It should be pointed out that the powers described above are taken from the Securities Act, though the Commission's powers under the Commodity Futures Act are similar. The various powers of the Commission are in most instances exercised by the Director or his senior staff. In addition to the powers the Director exercises on behalf of the Commission, the Securities Act gives the Director a number of specific duties and powers. Included among these powers are: to grant registration where the applicant is suitable and such registration is not objectionable; to prohibit the use of advertising and sales literature where the Commission has ordered submission of same for review; to issue receipts for prospecting syndicate agreements, for preliminary prospectuses; to permit the variation of prospectus certification requirements; to refuse to issue receipts for prospectuses in certain circumstances; to refer material or novel questions arising in connection with prospectuses to the Commission for determination; to make an order waiving compliance with the Act's requirements in respect of a distribution of previously issued securities; to order that trading cease where the preliminary prospectus is defective. Several of these powers are exercised by the Director's senior staff.

   Again, it should be pointed out that these powers are exercised by the Director or his staff under both the Securities Act and the Commodity Futures Act.


   As has already been stated previously, the objective of securities legislation is to protect the investing public from fraudulent practices. The Ontario Securities Act in addition to providing the Securities Commission with various powers in order to perform its regulatory functions, seeks to regulate certain types of activities.

1.  Registration of Participants

   It is a requirement of the Securities Act and the Commodity Futures Act that market participants must be registered with the Commission. Certain requirements must be met before registration is granted to dealers, underwriters, brokers, mutual fund salespeople and others. If such requirements are not met on a continuing basis, the right to participate in the securities business can be taken away by the Commission. The emphasis with respect to individuals is on competence and integrity, while for firms the emphasis is placed on minimum capital and certain types of business record requirements.

   The Securities Act exempts certain entities, such as banks, and individuals, such as lawyers, from registering as advisors. Moreover, if certain specified trades in securities are entered into, registration of participants in that trade may not be required. One of the more significant provisions stipulates that where there is a trade in securities the cost of which to the purchaser exceeds $115,000, the participants do not have to be registered. Further, registration is not required if trading takes place in respect of certain securities, mainly those that evidence some form of indebtedness, such as bonds, debentures, etc.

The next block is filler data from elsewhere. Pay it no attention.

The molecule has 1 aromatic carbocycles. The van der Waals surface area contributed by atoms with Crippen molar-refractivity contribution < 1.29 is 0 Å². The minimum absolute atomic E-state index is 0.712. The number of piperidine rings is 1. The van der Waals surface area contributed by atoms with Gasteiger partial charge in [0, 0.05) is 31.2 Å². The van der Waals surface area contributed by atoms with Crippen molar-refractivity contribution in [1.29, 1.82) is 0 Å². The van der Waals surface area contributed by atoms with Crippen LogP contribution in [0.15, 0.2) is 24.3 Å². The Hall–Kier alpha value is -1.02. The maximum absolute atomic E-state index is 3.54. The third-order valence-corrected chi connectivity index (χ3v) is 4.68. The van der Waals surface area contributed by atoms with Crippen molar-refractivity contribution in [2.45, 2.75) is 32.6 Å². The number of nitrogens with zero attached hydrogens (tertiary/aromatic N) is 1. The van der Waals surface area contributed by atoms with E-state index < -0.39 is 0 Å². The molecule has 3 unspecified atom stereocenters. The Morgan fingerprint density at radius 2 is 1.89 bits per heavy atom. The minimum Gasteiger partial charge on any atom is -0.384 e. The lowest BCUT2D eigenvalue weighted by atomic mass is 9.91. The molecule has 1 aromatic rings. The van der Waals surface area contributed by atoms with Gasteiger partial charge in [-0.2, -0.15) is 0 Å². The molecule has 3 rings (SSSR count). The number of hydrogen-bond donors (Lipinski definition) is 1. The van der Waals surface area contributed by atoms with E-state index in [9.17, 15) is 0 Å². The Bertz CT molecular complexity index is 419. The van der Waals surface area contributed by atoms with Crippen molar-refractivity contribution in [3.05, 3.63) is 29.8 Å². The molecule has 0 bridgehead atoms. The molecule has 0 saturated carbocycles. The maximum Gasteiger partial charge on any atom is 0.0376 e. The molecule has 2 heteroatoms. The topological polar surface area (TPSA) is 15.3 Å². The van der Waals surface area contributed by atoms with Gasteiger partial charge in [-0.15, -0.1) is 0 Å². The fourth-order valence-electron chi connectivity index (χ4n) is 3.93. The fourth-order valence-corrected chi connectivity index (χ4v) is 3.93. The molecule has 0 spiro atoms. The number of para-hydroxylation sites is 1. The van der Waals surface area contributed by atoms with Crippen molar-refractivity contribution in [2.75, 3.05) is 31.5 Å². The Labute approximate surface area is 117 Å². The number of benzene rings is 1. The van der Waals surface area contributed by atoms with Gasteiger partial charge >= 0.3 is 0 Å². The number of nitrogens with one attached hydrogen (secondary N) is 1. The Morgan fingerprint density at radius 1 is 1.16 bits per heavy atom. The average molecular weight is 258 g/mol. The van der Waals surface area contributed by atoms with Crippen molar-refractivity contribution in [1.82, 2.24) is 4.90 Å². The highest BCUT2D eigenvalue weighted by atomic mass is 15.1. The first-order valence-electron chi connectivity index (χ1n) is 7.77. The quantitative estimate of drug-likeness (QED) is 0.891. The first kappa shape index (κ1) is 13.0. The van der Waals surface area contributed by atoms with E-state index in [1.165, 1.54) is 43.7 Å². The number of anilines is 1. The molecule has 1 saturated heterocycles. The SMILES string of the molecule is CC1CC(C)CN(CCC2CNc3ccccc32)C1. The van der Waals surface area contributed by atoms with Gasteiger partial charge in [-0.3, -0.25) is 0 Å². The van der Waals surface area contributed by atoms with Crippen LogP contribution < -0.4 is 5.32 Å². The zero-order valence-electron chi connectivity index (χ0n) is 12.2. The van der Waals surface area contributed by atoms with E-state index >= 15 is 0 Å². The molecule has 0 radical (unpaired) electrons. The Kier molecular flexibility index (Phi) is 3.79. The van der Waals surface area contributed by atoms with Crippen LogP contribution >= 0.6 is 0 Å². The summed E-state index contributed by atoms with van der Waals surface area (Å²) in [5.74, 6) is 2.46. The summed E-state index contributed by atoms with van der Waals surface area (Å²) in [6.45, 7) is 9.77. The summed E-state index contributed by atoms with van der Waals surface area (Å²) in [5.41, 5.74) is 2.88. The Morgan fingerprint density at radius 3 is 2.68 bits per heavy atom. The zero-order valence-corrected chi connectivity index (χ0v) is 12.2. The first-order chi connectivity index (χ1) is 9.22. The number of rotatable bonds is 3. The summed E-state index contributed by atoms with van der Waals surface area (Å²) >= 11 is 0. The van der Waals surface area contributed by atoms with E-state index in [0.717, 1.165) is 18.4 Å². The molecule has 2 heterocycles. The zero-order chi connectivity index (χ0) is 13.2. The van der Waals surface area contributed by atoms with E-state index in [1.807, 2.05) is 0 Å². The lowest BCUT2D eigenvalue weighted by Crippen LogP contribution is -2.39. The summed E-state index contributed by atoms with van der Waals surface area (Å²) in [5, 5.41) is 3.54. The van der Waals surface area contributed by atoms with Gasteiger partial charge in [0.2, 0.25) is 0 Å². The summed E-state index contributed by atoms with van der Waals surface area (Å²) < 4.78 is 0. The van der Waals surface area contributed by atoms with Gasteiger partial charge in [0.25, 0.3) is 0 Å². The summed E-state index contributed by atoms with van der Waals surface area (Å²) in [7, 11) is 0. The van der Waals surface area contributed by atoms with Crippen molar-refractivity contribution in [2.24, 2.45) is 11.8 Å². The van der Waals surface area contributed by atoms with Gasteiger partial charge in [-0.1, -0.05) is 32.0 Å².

The Act also includes more general provisions, dealing with such matters as advertising, and direct telephone solicitation of trades.

2.  Prospecting Syndicates

   The Act sets out under what circumstances prospecting syndicate agreements can be filed with the Commission.

3.  Prospectus Requirements

   This is one of the more important requirements of the Securities Act. Before securities may be issued to the public a prospectus must be filed with the Commission. The purpose of the prospectus is to provide potential investors with complete information about the business affairs of the issuer of the security. First a preliminary prospectus is filed, which is reviewed by the Director, indicating any deficiencies. Then, if the Director accepts the changes, a final prospectus is filed.

   The Securities Act permits certain distributions, trades and purchases to be exempt from the prospectus requirement. Moreover, the Commission is given the power to exempt any trade, intended trade, security, person or company from the registration and prospectus requirements.

4.  Continuous Disclosure

   The Securities Act requires that, in addition to the prospectus requirement for new security issues, there be continuous disclosure of material information from firms whose securities are traded by the public. Firms must file quarterly and annual financial statements with the Commission, and must mail the statements to all holders of voting securities. Annual statements must be filed with the Commission. In addition to these financial reports, the issuers of securities must announce any material changes in the affairs of the firm that may affect the value of the firm's shares immediately and publicly - by press release, to the Commission and to stock exchanges. All investors must be given an equal opportunity to assess material information on a timely basis.

5.  Proxies and Proxy Solicitation

   When a firm sends out a notice of a shareholders' meeting, it must also send out a form of proxy which, when signed by the shareholder, entitles the proxyholder to vote the shareholder's interest at the meeting. In addition, the solicitor of a proxy must disclose information set out in the regulations by means of a circular.